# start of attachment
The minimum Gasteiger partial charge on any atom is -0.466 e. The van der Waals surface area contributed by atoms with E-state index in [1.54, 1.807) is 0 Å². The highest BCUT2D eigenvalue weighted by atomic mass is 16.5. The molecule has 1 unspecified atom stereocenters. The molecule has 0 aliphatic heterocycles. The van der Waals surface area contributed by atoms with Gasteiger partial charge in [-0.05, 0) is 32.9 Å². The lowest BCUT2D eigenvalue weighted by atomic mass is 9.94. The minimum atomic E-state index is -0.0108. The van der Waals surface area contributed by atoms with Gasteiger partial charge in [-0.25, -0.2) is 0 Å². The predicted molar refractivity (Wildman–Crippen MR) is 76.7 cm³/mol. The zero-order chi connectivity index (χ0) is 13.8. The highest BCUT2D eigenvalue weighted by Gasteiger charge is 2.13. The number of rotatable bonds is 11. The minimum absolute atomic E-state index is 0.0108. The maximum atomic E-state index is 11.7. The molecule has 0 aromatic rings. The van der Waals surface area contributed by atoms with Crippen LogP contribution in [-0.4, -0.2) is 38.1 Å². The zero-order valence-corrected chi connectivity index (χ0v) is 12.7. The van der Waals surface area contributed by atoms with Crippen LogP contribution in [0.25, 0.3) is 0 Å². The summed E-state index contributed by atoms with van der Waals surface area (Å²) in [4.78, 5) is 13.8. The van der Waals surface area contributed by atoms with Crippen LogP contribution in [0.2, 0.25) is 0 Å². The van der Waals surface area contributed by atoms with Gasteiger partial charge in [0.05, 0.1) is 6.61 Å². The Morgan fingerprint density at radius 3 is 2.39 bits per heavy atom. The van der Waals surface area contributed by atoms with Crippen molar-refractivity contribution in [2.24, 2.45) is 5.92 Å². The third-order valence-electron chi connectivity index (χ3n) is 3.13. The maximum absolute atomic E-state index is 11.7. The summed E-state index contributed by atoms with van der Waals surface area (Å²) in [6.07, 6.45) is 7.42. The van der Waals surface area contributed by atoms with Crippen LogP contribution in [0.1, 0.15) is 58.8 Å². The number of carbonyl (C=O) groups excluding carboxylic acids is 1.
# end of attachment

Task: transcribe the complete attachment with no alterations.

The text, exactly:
The minimum Gasteiger partial charge on any atom is -0.466 e. The van der Waals surface area contributed by atoms with E-state index in [1.54, 1.807) is 0 Å². The highest BCUT2D eigenvalue weighted by atomic mass is 16.5. The molecule has 1 unspecified atom stereocenters. The molecule has 0 aliphatic heterocycles. The van der Waals surface area contributed by atoms with Gasteiger partial charge in [-0.05, 0) is 32.9 Å². The lowest BCUT2D eigenvalue weighted by atomic mass is 9.94. The minimum atomic E-state index is -0.0108. The van der Waals surface area contributed by atoms with Gasteiger partial charge in [-0.25, -0.2) is 0 Å². The predicted molar refractivity (Wildman–Crippen MR) is 76.7 cm³/mol. The zero-order chi connectivity index (χ0) is 13.8. The highest BCUT2D eigenvalue weighted by Gasteiger charge is 2.13. The number of rotatable bonds is 11. The minimum absolute atomic E-state index is 0.0108. The maximum atomic E-state index is 11.7. The molecule has 0 aromatic rings. The van der Waals surface area contributed by atoms with Crippen LogP contribution in [-0.4, -0.2) is 38.1 Å². The zero-order valence-corrected chi connectivity index (χ0v) is 12.7. The van der Waals surface area contributed by atoms with Crippen LogP contribution in [0.25, 0.3) is 0 Å². The summed E-state index contributed by atoms with van der Waals surface area (Å²) in [4.78, 5) is 13.8. The van der Waals surface area contributed by atoms with Crippen LogP contribution in [0.2, 0.25) is 0 Å². The van der Waals surface area contributed by atoms with Gasteiger partial charge in [0.05, 0.1) is 6.61 Å². The Morgan fingerprint density at radius 3 is 2.39 bits per heavy atom. The van der Waals surface area contributed by atoms with Crippen molar-refractivity contribution in [2.24, 2.45) is 5.92 Å². The third-order valence-electron chi connectivity index (χ3n) is 3.13. The maximum absolute atomic E-state index is 11.7. The summed E-state index contributed by atoms with van der Waals surface area (Å²) in [6.07, 6.45) is 7.42. The van der Waals surface area contributed by atoms with Crippen LogP contribution in [0.1, 0.15) is 58.8 Å². The number of carbonyl (C=O) groups excluding carboxylic acids is 1.